Hello, humans of the Internet, and also racist Microsoft Twitter bots, and welcome to today’s version of Letters to Doug. This is an extra special edition because you are reading this on Friday, even though I am writing it on Thursday. This is due to time travel.
If you’d like to participate in Letters to Doug, you certainly can! Just send me an e-mail at Letters2Doug@gmail.com, and I will giggle at it and forward it to my friends for future ridicule. I may also post your letter here on Jalopnik, assuming it is a) good enough, and b) insulting to Michael Ballaban.
Anyway, today’s letter comes to us from a reader in Colorado who I’ve nicknamed Eldridge. Eldridge writes:
I need your to help!
I bought my WRX wagon new from the dealer in 2005. It’s been my daily driver for over 10 years now. I love it, but I am finally getting the itch to get something new. (Will probably get the 2017 STI if it has a new engine).
The car is in mint condition with only 71,000 miles. So here lies the dilemma, I am actually afraid of what will happen to it if I sell it. Go look at Craigslist in Denver. Every WRX is beat to hell with 150,000 miles and modified with the worst aftermarket parts. You could write an article on the crimes against humanity of some of the things that have been done to the WRXs.
I don’t need the cash for my new car so I could in theory just keep my 2005 WRX as a weekend car. It would be nice to keep it for another 15-20 years. By 2036 there probably will be zero stock WRX/STIs of this vintage. Hell, there aren’t many in 2016!
So my questions: Should I sell it? Should I be afraid of what will happen to it if I sell it? Last, in 20 years will a bone stock 2005 WRX be looked at with fondness or will it be like a 1982 Iron Duke Camaro?
Eldridge also attached this picture of his beloved WRX from when he bought it new in 2005.
Eldridge, you ask an excellent question, because this is something I constantly think about with my used Range Rover. To many people, a used Range Rover is just a boring old used car, albeit a more unreliable one. But mine is special to me: I bought it the day I quit my real job to become a writer, and it’s been with me through thick and thin, traveling thousands of miles with me behind the wheel and providing income to Land Rover mechanics all up and down the eastern seaboard.
And you think the used WRX world is bad? You should see the used Range Rover world. Within nine minutes of me selling this thing, I suspect it will be on used 24-inch chrome rims with mismatched tires, sporting illegal limo tint on every single window, including the windshield. This is not a life I want for my dear used Range Rover. And so, we have the same dilemma.
So I will tell you the same thing I have decided myself. Essentially, there are two outcomes.
OUTCOME ONE: You suck it up and sell it anyway, realizing that it’s just a damn car, and who really cares? Objectively this one is no different from the one off the line right before it, or the one right after it. Although in my Range Rover’s case, the panel gaps might vary by a few inches here or there.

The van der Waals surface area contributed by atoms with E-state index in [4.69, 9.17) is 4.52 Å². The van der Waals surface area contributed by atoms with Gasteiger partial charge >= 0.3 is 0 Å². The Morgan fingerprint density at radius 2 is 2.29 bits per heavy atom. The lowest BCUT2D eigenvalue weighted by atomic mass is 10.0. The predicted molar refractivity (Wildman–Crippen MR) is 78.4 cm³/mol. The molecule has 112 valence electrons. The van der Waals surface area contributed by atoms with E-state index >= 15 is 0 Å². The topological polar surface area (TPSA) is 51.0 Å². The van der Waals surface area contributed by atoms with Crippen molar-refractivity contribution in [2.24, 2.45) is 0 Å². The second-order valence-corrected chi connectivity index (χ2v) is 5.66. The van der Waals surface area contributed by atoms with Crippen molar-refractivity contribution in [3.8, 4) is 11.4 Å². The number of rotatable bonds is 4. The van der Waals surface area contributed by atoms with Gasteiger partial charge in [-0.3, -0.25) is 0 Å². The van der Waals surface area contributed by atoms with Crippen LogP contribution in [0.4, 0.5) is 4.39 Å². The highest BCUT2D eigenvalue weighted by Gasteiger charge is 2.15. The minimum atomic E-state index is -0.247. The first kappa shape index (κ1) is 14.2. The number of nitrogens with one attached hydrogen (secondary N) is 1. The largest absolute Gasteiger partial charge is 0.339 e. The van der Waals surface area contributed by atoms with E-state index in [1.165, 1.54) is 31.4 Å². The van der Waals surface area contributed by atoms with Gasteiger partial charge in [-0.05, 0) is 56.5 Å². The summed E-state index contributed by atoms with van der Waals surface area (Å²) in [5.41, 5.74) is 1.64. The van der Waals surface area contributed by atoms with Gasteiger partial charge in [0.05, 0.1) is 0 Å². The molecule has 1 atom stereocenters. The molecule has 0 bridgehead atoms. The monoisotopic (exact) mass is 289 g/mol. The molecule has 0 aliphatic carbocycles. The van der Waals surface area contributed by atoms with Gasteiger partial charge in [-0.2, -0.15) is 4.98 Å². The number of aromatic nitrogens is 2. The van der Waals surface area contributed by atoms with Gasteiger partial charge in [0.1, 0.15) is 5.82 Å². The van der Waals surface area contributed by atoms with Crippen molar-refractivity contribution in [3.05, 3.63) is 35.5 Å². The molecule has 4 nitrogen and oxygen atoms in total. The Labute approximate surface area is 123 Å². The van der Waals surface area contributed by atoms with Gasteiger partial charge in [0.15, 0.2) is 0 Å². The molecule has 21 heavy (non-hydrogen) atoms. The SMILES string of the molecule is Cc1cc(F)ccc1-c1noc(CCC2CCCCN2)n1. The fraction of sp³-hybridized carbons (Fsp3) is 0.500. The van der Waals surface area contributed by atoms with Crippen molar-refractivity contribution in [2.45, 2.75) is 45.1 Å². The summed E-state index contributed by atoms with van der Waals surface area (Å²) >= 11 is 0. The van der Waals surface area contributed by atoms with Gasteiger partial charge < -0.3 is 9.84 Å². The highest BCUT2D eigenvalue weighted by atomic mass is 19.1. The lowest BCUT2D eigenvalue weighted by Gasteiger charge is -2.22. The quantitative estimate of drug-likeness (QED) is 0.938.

If you choose this outcome, you never, EVER, EVER run the Carfax, because what will happen to your Subaru is you will see that it got registered in some place like Brighton, or Northglenn, and it was involved in a single-car accident only four months after you sold it, where the front end was damaged because the driver hit a giant reflective light pole.
In my Range Rover’s case, it will bounce from auto auction to used car dealer, with each subsequent owner desperate to buy the big beautiful luxury SUV, then desperate to sell it once they’ve realized what they’ve signed up for. After a while, someone will light it aflame for insurance money. But why should we care? After all, it’s just a car.
OUTCOME TWO: You keep it. This outcome is looking increasingly more attractive to me, because my Range Rover is looking increasingly less attractive on the used market. Both of our cars are worth between five and ten grand, and so you have to admit to yourself that unless you seriously need the five or ten grand, the car is probably worth more to you as an actual running and driving vehicle that you love than as, say, seven thousand dollars in your bank account.
So in this scenario, you keep it, and maybe you start to modify it for track days (in your case) or off-roading (in my case, as your daily driving goes to a newer, more capable, safer, more advanced vehicle.
So which outcome do you pick? It’s a tough call, and I think it largely depends on the status of your bank account. If you don’t mind having eight grand cash just sitting in your driveway and slowly costing you money in insurance payments and oil changes, keep it. If you need the cash, ditch it. But don’t be mad if the guy who shows up to buy it puts on an “illest” sticker before the ink is even dry on the bill of sale.